I nannied so my friends could celebrate their anniversary out of town. The kids and I started by making an egg tree. You know, poke holes in eggs, blow the guts out, paint 'em up. The two little girls looked at me like I was the head of NASA for coming up with the idea.
Little L won't wear socks, so after we went outside to find the branch for the egg tree she wanted to take her socks off. I said, "But what if your feet get cold?" To which she simply responded, "That's why I have warm feet." Oh. Duh.
Little L is at that age when almost everything she says is golden. She gave me so many hugs with adorable little ramblings - "You're the bestest babysitter ever" and "You're staying overnight? AWESOME!" and "We can go to the zoo to see the annam-moles?"
So I decided to ask her, "How do you spell Mississippi?" Without missing a beat she said, "E - I - O - sippi."
I loved naptime.
After some pizza and a game of monopoly, we went bowling.
Then we went home and watched "What About Bob." When she fell asleep, I didn't bother to put her in her big girl bed. I let her sleep next to me. It was possibly my favorite part of the weekend, her little body snuggled up next to me, sleeping soundly, safely, peacefully. And when we woke up, we trekked out to the zoo.
We heard the tiger roar. I was depressed. The tiger was skinny and morose-looking. He lumbered about a cold, Minnesota den and looked misplaced. It was my least favorite exhibit. He continued to make this half-hearted roar, just enough to get a few oohs and aahs out of the children, but most of the adults looked unimpressed and said, "Let's go see the African-hoofed animals, kids." Little L hooked her fingers into the chain-linked fence and watched the thin cat move about slowly through the snow. It growled a few more times.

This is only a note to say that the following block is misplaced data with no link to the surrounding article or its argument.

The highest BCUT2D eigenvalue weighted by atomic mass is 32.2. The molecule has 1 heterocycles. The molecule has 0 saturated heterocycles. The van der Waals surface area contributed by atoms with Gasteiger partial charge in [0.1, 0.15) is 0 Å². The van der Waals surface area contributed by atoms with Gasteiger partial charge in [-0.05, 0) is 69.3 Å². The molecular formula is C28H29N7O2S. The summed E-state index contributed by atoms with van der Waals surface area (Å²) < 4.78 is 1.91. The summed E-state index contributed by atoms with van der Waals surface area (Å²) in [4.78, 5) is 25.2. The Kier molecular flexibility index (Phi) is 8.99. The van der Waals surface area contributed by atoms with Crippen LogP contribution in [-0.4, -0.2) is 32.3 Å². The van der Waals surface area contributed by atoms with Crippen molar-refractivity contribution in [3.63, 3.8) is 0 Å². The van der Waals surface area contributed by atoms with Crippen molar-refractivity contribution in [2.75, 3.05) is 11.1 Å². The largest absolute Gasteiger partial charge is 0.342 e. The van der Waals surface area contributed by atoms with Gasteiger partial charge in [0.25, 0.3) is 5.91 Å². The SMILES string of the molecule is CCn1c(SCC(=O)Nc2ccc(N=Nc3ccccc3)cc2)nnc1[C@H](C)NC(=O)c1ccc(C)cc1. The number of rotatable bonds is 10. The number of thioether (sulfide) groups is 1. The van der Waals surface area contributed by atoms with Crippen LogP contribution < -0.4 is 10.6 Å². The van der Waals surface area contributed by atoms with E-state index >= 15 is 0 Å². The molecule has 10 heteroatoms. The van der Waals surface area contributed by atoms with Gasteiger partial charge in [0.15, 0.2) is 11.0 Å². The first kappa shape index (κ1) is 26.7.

"OWWWWWWW..." she imitated. We watched the cat silently for a few more minutes.
"You want to go watch the polar bear again?" I asked her.
"Yeah, cause we both love the polar bear, right En-im-lee?"
I hoisted her up into my arms and she squeezed me around the neck and together we trudged down the path to go watch the polar bear again.
"I luff you," she said, nudging her head into my shoulder.
"I love you too, princess." We sat at the polar bear exhibit for twenty minutes, watching him swim back and forth, loving the giant white bear together.
Some of the other parents had children who pounded on the glass and threw fruit snacks on the ground in fits of rage and hit their siblings with full fists or with the legs of their Barbie doll. They'd run off with the digital camera and lick the railings and tell their mother that she was "stooooooopid poop." Meanwhile there was little L, tucked in my arms, rocking with me gently, counting the number of times the polar bear swam back and forth. Such a large animal moving so gracefully, such a small child sitting so peacefully.